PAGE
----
CNN did a nice job on its "101 Dumbest Business Moments"
Wal-Mart places 6 times in the top 101. Yikes.
In an attempt to put a smiley face on its tarnished image, Wal-Mart hires heavy-hitting public relations firm Edelman, which sets about using tactics derived from political races to reverse public perceptions of the giant retailer.
Dubbing its campaign "Candidate Wal-Mart," the firm trumpets all manner of new Wal-Mart initiatives: improved employee health-care benefits, higher starting pay levels, new stores in downtrodden neighborhoods, reasonably priced organic foods, and a flat $4 fee for hundreds of generic prescription drugs.
As a result, candidate Wal-Mart quickly becomes, well, the most popular politician since Spiro Agnew. By year's end Wal-Mart suffers its first quarterly profit drop in a decade, sees same-store sales decline in November's run-up to the crucial holiday shopping season, and suffers a series of public relations gaffes so stunning that it lands six spots in this year's edition of the 101 Dumbest Moments.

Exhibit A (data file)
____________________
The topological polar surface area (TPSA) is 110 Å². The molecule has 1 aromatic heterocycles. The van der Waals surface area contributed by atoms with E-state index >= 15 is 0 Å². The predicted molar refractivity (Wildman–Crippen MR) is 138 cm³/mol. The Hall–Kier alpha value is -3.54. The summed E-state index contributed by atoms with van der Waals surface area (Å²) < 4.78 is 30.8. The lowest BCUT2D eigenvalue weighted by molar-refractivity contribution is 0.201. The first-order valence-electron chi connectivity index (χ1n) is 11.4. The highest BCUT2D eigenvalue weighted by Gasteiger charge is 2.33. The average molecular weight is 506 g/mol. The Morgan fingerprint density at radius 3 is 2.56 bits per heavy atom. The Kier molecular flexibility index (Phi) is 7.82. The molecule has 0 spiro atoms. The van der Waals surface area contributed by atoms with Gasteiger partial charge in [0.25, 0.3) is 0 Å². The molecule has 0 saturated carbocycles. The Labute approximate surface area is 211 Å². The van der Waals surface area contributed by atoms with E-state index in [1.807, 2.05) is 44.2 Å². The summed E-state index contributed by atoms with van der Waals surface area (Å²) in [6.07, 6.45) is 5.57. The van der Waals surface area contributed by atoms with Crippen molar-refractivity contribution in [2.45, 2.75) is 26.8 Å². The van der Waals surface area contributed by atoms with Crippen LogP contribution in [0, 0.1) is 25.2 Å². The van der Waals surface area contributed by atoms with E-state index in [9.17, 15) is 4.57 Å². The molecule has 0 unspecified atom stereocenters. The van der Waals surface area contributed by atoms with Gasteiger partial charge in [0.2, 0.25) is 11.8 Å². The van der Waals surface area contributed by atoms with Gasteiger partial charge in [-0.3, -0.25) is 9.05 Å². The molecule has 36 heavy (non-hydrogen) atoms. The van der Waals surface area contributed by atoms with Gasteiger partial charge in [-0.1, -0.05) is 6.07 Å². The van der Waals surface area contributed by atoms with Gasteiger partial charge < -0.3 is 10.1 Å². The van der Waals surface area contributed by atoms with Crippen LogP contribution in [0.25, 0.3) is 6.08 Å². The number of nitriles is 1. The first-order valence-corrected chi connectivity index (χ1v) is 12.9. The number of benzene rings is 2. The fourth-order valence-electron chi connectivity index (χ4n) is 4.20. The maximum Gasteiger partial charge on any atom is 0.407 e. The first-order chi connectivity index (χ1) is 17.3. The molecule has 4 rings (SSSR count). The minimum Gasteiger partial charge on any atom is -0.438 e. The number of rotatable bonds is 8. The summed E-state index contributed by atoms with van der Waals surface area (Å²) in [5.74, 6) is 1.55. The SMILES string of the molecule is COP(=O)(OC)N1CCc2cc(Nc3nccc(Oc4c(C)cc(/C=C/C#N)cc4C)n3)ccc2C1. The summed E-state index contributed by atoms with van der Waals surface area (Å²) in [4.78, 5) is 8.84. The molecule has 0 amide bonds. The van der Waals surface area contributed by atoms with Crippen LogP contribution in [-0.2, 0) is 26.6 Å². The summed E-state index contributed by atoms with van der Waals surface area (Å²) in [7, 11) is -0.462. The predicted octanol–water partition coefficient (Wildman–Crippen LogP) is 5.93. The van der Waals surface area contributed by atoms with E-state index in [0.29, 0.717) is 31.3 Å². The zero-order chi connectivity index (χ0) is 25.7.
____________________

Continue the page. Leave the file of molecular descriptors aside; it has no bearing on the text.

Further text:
My own favorite? #6:
Bringing the ever-friendly spirit of its in-store greeters online, Walmart.com offers DVD shoppers helpful recommendations for films they might be interested in purchasing.
Customers looking at the Web site's product pages for Charlie and the Chocolate Factory and Planet of the Apes, for instance, are steered toward "similar items" such as Martin Luther King: I Have a Dream/Assassination of MLK and Unforgivable Blackness: The Rise and Fall of Jack Johnson. Wal-Mart spokeswoman Mona Williams says the company is "heartsick" over the incident but has "absolutely no evidence" that the connections were made intentionally.
Oh, and by the way, for you losers who spend money on stockbrokers...
(A grateful nod to TtWBWB)